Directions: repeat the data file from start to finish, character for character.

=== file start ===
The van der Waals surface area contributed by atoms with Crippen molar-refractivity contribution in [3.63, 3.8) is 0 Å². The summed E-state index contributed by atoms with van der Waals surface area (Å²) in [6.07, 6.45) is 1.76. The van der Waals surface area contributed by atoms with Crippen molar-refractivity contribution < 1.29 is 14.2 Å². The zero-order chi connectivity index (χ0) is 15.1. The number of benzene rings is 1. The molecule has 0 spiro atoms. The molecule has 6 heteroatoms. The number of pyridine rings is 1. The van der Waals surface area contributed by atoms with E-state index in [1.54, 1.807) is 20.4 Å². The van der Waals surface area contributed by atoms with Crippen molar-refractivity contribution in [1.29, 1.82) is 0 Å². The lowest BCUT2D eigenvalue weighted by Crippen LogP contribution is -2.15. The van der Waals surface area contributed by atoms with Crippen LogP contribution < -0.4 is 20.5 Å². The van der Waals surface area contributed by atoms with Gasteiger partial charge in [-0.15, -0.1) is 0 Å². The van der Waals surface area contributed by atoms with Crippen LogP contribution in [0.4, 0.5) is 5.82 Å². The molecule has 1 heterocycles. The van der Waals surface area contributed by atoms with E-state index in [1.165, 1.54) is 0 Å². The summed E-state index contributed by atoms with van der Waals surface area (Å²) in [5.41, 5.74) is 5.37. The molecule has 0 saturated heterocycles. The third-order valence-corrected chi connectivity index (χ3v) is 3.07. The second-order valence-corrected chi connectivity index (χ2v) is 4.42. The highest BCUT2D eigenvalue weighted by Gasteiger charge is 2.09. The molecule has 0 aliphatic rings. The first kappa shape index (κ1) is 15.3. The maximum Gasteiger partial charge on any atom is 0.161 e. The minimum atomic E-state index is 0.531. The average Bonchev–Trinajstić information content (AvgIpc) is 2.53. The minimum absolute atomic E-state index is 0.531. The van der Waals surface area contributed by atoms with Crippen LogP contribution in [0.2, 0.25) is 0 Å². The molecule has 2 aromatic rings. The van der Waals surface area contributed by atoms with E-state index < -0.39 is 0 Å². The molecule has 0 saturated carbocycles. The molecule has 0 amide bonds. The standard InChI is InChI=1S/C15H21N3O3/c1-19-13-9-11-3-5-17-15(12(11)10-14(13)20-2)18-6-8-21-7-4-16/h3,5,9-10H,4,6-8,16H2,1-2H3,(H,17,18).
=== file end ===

The van der Waals surface area contributed by atoms with Crippen molar-refractivity contribution in [3.63, 3.8) is 0 Å². The summed E-state index contributed by atoms with van der Waals surface area (Å²) in [6.07, 6.45) is 1.76. The van der Waals surface area contributed by atoms with Crippen molar-refractivity contribution < 1.29 is 14.2 Å². The zero-order chi connectivity index (χ0) is 15.1. The number of benzene rings is 1. The molecule has 0 spiro atoms. The molecule has 6 heteroatoms. The number of pyridine rings is 1. The van der Waals surface area contributed by atoms with E-state index in [1.54, 1.807) is 20.4 Å². The van der Waals surface area contributed by atoms with Crippen molar-refractivity contribution in [1.29, 1.82) is 0 Å². The lowest BCUT2D eigenvalue weighted by Crippen LogP contribution is -2.15. The van der Waals surface area contributed by atoms with Crippen LogP contribution < -0.4 is 20.5 Å². The van der Waals surface area contributed by atoms with Gasteiger partial charge in [-0.15, -0.1) is 0 Å². The van der Waals surface area contributed by atoms with Crippen LogP contribution in [0.4, 0.5) is 5.82 Å². The molecule has 1 heterocycles. The van der Waals surface area contributed by atoms with E-state index in [1.165, 1.54) is 0 Å². The summed E-state index contributed by atoms with van der Waals surface area (Å²) in [5.41, 5.74) is 5.37. The molecule has 0 saturated heterocycles. The third-order valence-corrected chi connectivity index (χ3v) is 3.07. The second-order valence-corrected chi connectivity index (χ2v) is 4.42. The highest BCUT2D eigenvalue weighted by Gasteiger charge is 2.09. The molecule has 0 aliphatic rings. The first kappa shape index (κ1) is 15.3. The maximum Gasteiger partial charge on any atom is 0.161 e. The minimum atomic E-state index is 0.531. The average Bonchev–Trinajstić information content (AvgIpc) is 2.53. The minimum absolute atomic E-state index is 0.531. The van der Waals surface area contributed by atoms with Crippen LogP contribution in [0.2, 0.25) is 0 Å². The molecule has 2 aromatic rings. The van der Waals surface area contributed by atoms with E-state index < -0.39 is 0 Å². The molecule has 0 saturated carbocycles. The molecule has 0 amide bonds. The standard InChI is InChI=1S/C15H21N3O3/c1-19-13-9-11-3-5-17-15(12(11)10-14(13)20-2)18-6-8-21-7-4-16/h3,5,9-10H,4,6-8,16H2,1-2H3,(H,17,18).